Despite elevated risk of eating pathology (EP) among athletes, utilization of EP-treatment among athletes is low. Factors that may inhibit EP-help-seeking among athletes include perceived social stigma, self-stigma, and perfectionism. Heightened stigma associated with EP and sport climates may be exacerbated by negative perfectionism characteristic of athletes and decrease intentions to seek help for EP. We tested the following moderated-mediation model among a sample of collegiate athletes (N = 201) via online questionnaires: EP indirectly relates to EP help-seeking intentions through perceived and self-stigma and these relations are conditional on negative perfectionism. EP help-seeking intentions were negatively associated with EP severity, stigma, and negative perfectionism. EP was related to eating-specific help-seeking intentions through perceived social stigma, influencing self-stigma, but this was not moderated by negative perfectionism. Targeting mental-health treatment stigma among athletes may reduce risk of untreated EP among collegiate athletes.
Help-Seeking for Eating Pathology Among Collegiate Athletes: Examining Stigma and Perfectionism as Moderating and Mediating Mechanisms
Shelby J. Martin and Timothy Anderson
Metabolic Rate in Adolescent Athletes: The Development and Validation of New Equations, and Comparison to Previous Models
Reid J. Reale, Timothy J. Roberts, Khalil A. Lee, Justina L. Bonsignore, and Melissa L. Anderson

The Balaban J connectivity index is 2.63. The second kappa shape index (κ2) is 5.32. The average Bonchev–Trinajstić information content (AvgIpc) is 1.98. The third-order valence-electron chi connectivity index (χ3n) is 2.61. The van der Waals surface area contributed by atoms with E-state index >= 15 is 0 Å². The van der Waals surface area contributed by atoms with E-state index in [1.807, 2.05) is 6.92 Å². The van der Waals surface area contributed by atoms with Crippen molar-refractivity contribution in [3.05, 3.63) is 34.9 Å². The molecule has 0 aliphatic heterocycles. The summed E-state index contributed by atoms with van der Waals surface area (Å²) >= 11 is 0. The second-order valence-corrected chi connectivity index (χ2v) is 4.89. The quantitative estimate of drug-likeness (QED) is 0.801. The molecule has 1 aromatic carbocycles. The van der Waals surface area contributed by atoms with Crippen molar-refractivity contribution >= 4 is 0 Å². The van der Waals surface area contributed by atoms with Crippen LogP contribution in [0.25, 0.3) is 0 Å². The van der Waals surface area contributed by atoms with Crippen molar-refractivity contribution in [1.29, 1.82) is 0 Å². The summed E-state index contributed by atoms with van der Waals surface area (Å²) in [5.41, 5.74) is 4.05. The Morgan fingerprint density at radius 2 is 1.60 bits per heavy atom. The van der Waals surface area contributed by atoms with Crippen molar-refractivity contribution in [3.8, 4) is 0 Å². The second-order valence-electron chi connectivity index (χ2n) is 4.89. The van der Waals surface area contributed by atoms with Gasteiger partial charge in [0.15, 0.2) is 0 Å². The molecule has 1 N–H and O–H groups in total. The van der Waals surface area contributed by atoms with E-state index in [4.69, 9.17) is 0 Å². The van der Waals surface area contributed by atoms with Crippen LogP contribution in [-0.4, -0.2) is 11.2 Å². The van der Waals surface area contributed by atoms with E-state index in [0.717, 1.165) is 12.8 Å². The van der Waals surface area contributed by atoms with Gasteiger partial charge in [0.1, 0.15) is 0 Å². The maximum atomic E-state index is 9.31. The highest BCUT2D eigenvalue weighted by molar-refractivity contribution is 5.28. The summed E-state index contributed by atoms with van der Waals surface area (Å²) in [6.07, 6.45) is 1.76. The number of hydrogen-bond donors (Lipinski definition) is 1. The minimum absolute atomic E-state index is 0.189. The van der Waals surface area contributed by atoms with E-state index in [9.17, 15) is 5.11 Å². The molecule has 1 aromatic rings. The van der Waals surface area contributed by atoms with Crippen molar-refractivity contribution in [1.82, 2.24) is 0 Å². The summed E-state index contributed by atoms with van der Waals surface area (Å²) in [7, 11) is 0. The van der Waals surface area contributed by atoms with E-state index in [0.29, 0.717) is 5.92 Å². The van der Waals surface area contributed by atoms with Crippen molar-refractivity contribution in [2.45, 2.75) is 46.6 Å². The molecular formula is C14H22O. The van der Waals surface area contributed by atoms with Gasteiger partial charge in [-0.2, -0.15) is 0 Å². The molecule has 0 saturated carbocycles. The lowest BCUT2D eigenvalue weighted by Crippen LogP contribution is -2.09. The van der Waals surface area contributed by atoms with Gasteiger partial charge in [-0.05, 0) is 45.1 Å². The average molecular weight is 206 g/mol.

We sought to assess the accuracy of current or developing new prediction equations for resting metabolic rate (RMR) in adolescent athletes. RMR was assessed via indirect calorimetry, alongside known predictors (body composition via dual-energy X-ray absorptiometry, height, age, and sex) and hypothesized predictors (race and maturation status assessed via years to peak height velocity), in a diverse cohort of adolescent athletes (n = 126, 77% male, body mass = 72.8 ± 16.6 kg, height = 176.2 ± 10.5 cm, age = 16.5 ± 1.4 years). Predictive equations were produced and cross-validated using repeated k-fold cross-validation by stepwise multiple linear regression (10 folds, 100 repeats). Performance of the developed equations was compared with several published equations. Seven of the eight published equations examined performed poorly, underestimating RMR in >75% to >90% of cases. Root mean square error of the six equations ranged from 176 to 373, mean absolute error ranged from 115 to 373 kcal, and mean absolute error SD ranged from 103 to 185 kcal. Only the Schofield equation performed reasonably well, underestimating RMR in 51% of cases. A one- and two-compartment model were developed, both r 2 of .83, root mean square error of 147, and mean absolute error of 114 ± 26 and 117 ± 25 kcal for the one- and two-compartment model, respectively. Based on the models’ performance, as well as visual inspection of residual plots, the following model predicts RMR in adolescent athletes with better precision than previous models; RMR = 11.1 × body mass (kg) + 8.4 × height (cm) − (340 male or 537 female).